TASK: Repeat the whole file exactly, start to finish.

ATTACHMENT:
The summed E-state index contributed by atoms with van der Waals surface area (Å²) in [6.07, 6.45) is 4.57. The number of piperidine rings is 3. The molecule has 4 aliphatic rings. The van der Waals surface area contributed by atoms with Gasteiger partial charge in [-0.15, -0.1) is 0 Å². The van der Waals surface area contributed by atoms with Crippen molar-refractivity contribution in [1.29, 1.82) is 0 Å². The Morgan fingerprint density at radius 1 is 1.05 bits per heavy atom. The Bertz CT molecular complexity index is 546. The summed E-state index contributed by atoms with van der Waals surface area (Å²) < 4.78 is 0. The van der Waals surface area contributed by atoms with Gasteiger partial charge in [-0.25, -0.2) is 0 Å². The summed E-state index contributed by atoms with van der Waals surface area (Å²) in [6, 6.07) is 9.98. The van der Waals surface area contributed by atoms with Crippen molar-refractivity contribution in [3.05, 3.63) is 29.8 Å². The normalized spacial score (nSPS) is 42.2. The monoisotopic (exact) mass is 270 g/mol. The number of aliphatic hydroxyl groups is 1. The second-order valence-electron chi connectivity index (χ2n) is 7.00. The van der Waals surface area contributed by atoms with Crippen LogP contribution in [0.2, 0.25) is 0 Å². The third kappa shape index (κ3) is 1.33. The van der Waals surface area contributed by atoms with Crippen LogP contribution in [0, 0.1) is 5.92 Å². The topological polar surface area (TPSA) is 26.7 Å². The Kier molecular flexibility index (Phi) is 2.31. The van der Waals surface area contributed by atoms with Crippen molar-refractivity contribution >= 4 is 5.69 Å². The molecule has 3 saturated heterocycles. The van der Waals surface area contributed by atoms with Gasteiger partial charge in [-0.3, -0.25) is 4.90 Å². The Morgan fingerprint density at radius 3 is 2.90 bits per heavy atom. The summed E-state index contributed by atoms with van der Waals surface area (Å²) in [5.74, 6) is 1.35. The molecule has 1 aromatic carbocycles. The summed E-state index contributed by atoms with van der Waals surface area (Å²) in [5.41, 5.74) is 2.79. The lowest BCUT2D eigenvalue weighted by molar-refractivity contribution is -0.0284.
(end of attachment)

The summed E-state index contributed by atoms with van der Waals surface area (Å²) in [6.07, 6.45) is 4.57. The number of piperidine rings is 3. The molecule has 4 aliphatic rings. The van der Waals surface area contributed by atoms with Gasteiger partial charge in [-0.15, -0.1) is 0 Å². The van der Waals surface area contributed by atoms with Crippen molar-refractivity contribution in [1.29, 1.82) is 0 Å². The Morgan fingerprint density at radius 1 is 1.05 bits per heavy atom. The Bertz CT molecular complexity index is 546. The summed E-state index contributed by atoms with van der Waals surface area (Å²) < 4.78 is 0. The van der Waals surface area contributed by atoms with Gasteiger partial charge in [-0.25, -0.2) is 0 Å². The summed E-state index contributed by atoms with van der Waals surface area (Å²) in [6, 6.07) is 9.98. The van der Waals surface area contributed by atoms with Crippen molar-refractivity contribution in [3.05, 3.63) is 29.8 Å². The normalized spacial score (nSPS) is 42.2. The monoisotopic (exact) mass is 270 g/mol. The number of aliphatic hydroxyl groups is 1. The second-order valence-electron chi connectivity index (χ2n) is 7.00. The van der Waals surface area contributed by atoms with Crippen LogP contribution in [0.2, 0.25) is 0 Å². The third kappa shape index (κ3) is 1.33. The van der Waals surface area contributed by atoms with Crippen LogP contribution in [0, 0.1) is 5.92 Å². The topological polar surface area (TPSA) is 26.7 Å². The Kier molecular flexibility index (Phi) is 2.31. The van der Waals surface area contributed by atoms with Crippen molar-refractivity contribution >= 4 is 5.69 Å². The molecule has 3 saturated heterocycles. The van der Waals surface area contributed by atoms with Gasteiger partial charge in [-0.3, -0.25) is 4.90 Å². The Morgan fingerprint density at radius 3 is 2.90 bits per heavy atom. The summed E-state index contributed by atoms with van der Waals surface area (Å²) in [5.74, 6) is 1.35. The molecule has 1 aromatic carbocycles. The summed E-state index contributed by atoms with van der Waals surface area (Å²) in [5.41, 5.74) is 2.79. The lowest BCUT2D eigenvalue weighted by molar-refractivity contribution is -0.0284.